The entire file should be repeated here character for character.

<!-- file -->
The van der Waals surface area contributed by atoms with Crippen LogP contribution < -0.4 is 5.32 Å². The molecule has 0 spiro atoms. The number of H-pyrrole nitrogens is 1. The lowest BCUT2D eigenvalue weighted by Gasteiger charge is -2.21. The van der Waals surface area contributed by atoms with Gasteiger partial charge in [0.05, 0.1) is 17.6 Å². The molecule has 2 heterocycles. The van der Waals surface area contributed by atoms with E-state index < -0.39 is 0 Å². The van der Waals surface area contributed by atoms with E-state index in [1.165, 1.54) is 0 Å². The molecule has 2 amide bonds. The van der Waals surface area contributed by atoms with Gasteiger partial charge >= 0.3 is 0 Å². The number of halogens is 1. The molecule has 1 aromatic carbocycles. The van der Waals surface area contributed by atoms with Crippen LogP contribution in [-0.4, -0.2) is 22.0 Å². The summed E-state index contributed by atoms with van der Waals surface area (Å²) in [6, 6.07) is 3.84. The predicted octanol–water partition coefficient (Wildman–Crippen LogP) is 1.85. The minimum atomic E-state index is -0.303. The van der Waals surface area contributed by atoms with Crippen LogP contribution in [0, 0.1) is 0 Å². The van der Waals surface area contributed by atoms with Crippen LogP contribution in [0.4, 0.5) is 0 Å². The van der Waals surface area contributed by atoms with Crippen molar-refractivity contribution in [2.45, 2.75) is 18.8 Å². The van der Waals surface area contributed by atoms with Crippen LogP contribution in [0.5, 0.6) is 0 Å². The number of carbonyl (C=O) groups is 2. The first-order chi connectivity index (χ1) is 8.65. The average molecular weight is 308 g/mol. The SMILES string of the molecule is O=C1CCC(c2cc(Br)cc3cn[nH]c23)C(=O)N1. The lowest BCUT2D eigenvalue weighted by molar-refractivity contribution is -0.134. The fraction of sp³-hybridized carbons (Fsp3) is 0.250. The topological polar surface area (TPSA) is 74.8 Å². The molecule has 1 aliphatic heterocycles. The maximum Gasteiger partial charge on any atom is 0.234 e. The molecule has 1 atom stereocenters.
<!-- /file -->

The van der Waals surface area contributed by atoms with Crippen LogP contribution < -0.4 is 5.32 Å². The molecule has 0 spiro atoms. The number of H-pyrrole nitrogens is 1. The lowest BCUT2D eigenvalue weighted by Gasteiger charge is -2.21. The van der Waals surface area contributed by atoms with Gasteiger partial charge in [0.05, 0.1) is 17.6 Å². The molecule has 2 heterocycles. The van der Waals surface area contributed by atoms with E-state index < -0.39 is 0 Å². The van der Waals surface area contributed by atoms with E-state index in [1.165, 1.54) is 0 Å². The molecule has 2 amide bonds. The van der Waals surface area contributed by atoms with Gasteiger partial charge >= 0.3 is 0 Å². The number of halogens is 1. The molecule has 1 aromatic carbocycles. The van der Waals surface area contributed by atoms with Crippen LogP contribution in [-0.4, -0.2) is 22.0 Å². The summed E-state index contributed by atoms with van der Waals surface area (Å²) in [6, 6.07) is 3.84. The predicted octanol–water partition coefficient (Wildman–Crippen LogP) is 1.85. The minimum atomic E-state index is -0.303. The van der Waals surface area contributed by atoms with Crippen LogP contribution in [0, 0.1) is 0 Å². The van der Waals surface area contributed by atoms with Crippen LogP contribution in [0.4, 0.5) is 0 Å². The van der Waals surface area contributed by atoms with Crippen molar-refractivity contribution in [2.45, 2.75) is 18.8 Å². The van der Waals surface area contributed by atoms with Crippen LogP contribution in [0.5, 0.6) is 0 Å². The number of carbonyl (C=O) groups is 2. The first-order chi connectivity index (χ1) is 8.65. The average molecular weight is 308 g/mol. The SMILES string of the molecule is O=C1CCC(c2cc(Br)cc3cn[nH]c23)C(=O)N1. The lowest BCUT2D eigenvalue weighted by molar-refractivity contribution is -0.134. The fraction of sp³-hybridized carbons (Fsp3) is 0.250. The topological polar surface area (TPSA) is 74.8 Å². The molecule has 1 aliphatic heterocycles. The maximum Gasteiger partial charge on any atom is 0.234 e. The molecule has 1 atom stereocenters.